People walking with me tend to end up looking at me kinda funny.
It’s justified – I admit. I hit a stretch of flat travel more than four or five feet in length (a hallway, a parking lot, whatever) and I start thinking about my alignment. How do I walk right??
So my conversation trails off and my eyes get glassy. I’m focusing so hard on the internal (on the position of my pelvis, if you must know) that the outside world mists over. I could easily walk in front of a car and not realize it.
So while small children in my path are forced to scuttle left and right, I tuck my tailbone, and envision cross garters going from my low hips to cross just below the belly button and connect to the bottom of the opposite ribs. I ensure my shoulders are down and my butt is flexing. I extend through the top of my femur.
It’s most definitely not natural, and my muttering “ribs – keep the ribs down” doesn’t help. But all of this put together means my low back does NOT hurt when I walk. My low back stays happily out of the whole thing, and really: I’ll take that benefit.
Both Barbara and Grace (my trainers at Body Dynamics) have walked a careful line between encouraging my determination and wincing whenever I interpret their instructions as a command to GRIP my muscles as tightly as humanly possible. Barbara, the more cerebral of the two, says “I’m not comfortable with the word grip. Can you tone that down?”
(The answer is – No. My muscles are on a regular light switch. You can have them on or off; take your pick. I am not yet equipped with muscle dimmer switches; I can’t ease back.)
Grace, a person of movement and sensation, says “No – don’t grip. SOFTEN your muscles.”
(This is Grace-speak that I, frankly, have not yet fully interpreted. How do I soften something that requires gripping at max force if you still want the effect that the clench provides? To soften something is to let it go slack – right? Apparently not. Grace sees some alternative; I don’t understand it. This will take still more time to figure out…)
Yesterday, Grace paid me a compliment. “When you started, we helped you to build up the muscles you needed. But now you have them – and now you have to trust them.”
I was immediately filled with foreboding. Trusting my musculature does not come naturally to me.
She went on. “Instead of thinking about tucking your tailbone or cross-bracing your obliques, I just want you to think about being TAAAAAAAAHHHHHL.”
“TAAAAAAAAHHHHHL.” She made an effortlessly graceful gesture with her ballet dancer hand to indicate the stretch of a spine. “Forget about the rest. If you think about being TAAAAAAAHHHL, then your body will be in the proper alignment.”
I had one of those “Whachoo talkin’ bout, Willis?” moments. I have walked for blocks in the wrong direction because I’m focused so hard on the muscles I’m using to walk down the street and now she says just thinking about being tall will take the place of all that??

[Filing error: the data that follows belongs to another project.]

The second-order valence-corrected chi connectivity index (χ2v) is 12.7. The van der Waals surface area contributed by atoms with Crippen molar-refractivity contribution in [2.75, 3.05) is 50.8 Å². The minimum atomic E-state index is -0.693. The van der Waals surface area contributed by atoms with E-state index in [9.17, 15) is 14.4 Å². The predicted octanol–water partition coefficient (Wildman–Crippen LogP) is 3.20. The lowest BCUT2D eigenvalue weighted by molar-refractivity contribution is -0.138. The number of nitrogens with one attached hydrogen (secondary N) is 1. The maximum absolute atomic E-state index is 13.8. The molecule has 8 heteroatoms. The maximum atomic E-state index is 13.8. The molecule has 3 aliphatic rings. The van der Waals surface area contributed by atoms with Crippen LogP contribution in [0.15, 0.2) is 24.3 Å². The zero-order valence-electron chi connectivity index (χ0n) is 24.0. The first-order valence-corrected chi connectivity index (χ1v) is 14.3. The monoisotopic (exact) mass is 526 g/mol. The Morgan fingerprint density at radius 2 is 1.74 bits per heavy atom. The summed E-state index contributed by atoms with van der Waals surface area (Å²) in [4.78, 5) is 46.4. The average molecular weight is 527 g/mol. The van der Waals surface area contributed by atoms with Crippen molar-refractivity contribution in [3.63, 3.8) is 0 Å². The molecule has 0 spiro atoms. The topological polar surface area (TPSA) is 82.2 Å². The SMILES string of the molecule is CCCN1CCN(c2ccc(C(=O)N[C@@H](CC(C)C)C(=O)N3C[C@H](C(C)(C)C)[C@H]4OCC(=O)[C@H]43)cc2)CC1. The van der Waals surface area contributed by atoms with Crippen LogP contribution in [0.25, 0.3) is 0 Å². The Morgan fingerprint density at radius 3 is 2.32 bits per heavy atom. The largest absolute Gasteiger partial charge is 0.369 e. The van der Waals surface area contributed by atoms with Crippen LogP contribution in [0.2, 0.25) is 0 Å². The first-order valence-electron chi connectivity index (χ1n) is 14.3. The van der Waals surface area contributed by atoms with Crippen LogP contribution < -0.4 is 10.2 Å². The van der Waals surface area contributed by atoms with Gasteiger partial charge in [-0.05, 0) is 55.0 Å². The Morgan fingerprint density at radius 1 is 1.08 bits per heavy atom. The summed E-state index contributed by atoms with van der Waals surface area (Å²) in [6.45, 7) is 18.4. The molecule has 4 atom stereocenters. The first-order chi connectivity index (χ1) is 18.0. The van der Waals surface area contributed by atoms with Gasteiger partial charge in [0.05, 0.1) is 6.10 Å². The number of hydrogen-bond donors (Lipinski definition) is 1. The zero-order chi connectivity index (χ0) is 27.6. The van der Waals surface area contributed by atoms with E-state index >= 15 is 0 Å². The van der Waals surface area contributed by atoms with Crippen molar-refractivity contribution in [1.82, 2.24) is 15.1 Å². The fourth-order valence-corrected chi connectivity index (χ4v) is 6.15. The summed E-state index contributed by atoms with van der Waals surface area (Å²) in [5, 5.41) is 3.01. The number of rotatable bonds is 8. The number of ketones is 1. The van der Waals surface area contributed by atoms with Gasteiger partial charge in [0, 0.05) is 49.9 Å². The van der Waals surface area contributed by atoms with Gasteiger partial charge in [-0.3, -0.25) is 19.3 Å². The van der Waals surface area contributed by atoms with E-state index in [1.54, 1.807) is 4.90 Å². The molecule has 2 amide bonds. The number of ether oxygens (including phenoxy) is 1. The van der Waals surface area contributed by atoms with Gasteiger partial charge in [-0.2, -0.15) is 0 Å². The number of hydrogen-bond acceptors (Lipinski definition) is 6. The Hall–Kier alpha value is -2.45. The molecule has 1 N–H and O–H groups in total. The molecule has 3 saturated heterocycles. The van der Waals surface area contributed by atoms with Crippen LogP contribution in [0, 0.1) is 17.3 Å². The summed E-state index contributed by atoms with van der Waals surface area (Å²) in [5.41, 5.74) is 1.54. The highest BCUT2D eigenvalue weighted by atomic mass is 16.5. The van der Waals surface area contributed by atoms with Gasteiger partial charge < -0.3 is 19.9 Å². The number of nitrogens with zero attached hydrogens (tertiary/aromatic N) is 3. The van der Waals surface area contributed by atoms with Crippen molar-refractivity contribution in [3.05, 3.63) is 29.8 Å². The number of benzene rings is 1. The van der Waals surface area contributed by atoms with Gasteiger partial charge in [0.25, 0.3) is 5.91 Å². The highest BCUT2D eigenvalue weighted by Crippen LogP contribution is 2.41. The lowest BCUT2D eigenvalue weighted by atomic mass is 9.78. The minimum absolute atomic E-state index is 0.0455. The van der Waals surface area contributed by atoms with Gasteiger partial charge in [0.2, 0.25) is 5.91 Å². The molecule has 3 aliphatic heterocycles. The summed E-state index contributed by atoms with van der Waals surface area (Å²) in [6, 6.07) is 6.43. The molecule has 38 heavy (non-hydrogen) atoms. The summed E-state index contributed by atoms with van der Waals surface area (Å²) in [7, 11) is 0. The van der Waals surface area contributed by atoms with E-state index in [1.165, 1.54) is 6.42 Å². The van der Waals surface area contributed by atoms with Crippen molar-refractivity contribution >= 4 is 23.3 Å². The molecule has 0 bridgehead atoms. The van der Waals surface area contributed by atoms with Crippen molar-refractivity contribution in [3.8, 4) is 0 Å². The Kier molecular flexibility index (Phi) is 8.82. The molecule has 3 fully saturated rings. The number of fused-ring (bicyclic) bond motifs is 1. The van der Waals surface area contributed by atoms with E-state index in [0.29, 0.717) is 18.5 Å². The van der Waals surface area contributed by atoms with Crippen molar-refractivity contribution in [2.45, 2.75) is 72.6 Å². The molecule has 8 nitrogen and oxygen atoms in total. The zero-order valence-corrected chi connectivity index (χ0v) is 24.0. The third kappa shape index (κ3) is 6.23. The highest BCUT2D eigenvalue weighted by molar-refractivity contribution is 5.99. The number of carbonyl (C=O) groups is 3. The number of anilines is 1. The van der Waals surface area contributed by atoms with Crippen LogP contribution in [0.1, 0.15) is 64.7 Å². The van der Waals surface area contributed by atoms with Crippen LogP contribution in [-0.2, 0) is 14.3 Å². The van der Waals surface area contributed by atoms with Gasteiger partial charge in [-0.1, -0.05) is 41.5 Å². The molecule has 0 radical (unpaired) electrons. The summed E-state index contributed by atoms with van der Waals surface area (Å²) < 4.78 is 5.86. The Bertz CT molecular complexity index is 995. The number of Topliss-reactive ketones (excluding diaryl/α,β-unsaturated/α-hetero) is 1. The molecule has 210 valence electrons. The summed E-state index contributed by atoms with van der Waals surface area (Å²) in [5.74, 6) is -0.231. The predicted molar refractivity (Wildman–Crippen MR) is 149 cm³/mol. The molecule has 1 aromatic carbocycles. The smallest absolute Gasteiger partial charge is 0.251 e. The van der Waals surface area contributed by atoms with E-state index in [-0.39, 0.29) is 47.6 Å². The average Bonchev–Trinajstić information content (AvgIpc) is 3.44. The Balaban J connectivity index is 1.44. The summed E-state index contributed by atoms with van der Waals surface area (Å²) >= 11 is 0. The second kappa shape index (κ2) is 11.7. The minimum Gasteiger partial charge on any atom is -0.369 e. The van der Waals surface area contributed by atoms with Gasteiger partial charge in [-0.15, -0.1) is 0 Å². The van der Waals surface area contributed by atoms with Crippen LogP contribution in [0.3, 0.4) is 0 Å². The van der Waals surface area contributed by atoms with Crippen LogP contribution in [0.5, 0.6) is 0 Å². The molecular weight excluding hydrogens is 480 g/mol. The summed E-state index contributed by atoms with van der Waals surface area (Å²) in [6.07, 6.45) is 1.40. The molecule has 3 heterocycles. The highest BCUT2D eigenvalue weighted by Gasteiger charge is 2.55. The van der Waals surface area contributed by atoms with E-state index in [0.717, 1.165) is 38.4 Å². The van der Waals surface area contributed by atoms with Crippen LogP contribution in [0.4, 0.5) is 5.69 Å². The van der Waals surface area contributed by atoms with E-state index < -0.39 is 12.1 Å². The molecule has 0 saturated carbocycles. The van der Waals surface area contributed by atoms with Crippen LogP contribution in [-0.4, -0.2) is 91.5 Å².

Between you and me, I already have a petty complaint about height. Now, I know that Grace isn’t saying that I should feel tall because I AM tall; she could and would say the same to anyone, of any height. If you walk around envisioning a string coming out of the top of your head being pulled to the ceiling, you’ll have better alignment – theoretically.
But I actually happen to be tall; I’m 5’10”. I’m PROUD of being 5’10” because on actuarial tables, you get to weigh a few more pounds than women who are 5’9”. (Yes. THAT is why I like being tall. Having a perpetual problem with obesity has dyed my personality THAT thoroughly.)
But when I went to my new doctor the other day, the nurse measured me and announced with heartless disregard that I was five feet and 9.41 inches.
That’s not even nine and a half! According to statistical norms, we have to round my height DOWN to five-nine! GIVE ME MY HALF AN INCH BACK!
I almost demanded a re-measure; I was stressed that morning! Shrunken! I wasn’t standing as bitterly tall as I could possibly stretch! Get those brokers back in here – I want to reopen trading!
I didn’t. But I was already feeling aggrieved about my height, so being told to think TAAAAAAHHHHL hit me weird.
Anyway, that’s what I’m doing now. I’m walking around being TAAAAAAHHHHHL. Except for being tough to keep up over longer distances, it feels deceptively easy. I don’t trust it.
This is the only photo I have of Grace; I took it last year. She’s gotten an adorable haircut since; with bangs. So cute. If she told you to think TAAAAAHHHL, you’d do it just from the swanlike example she sets.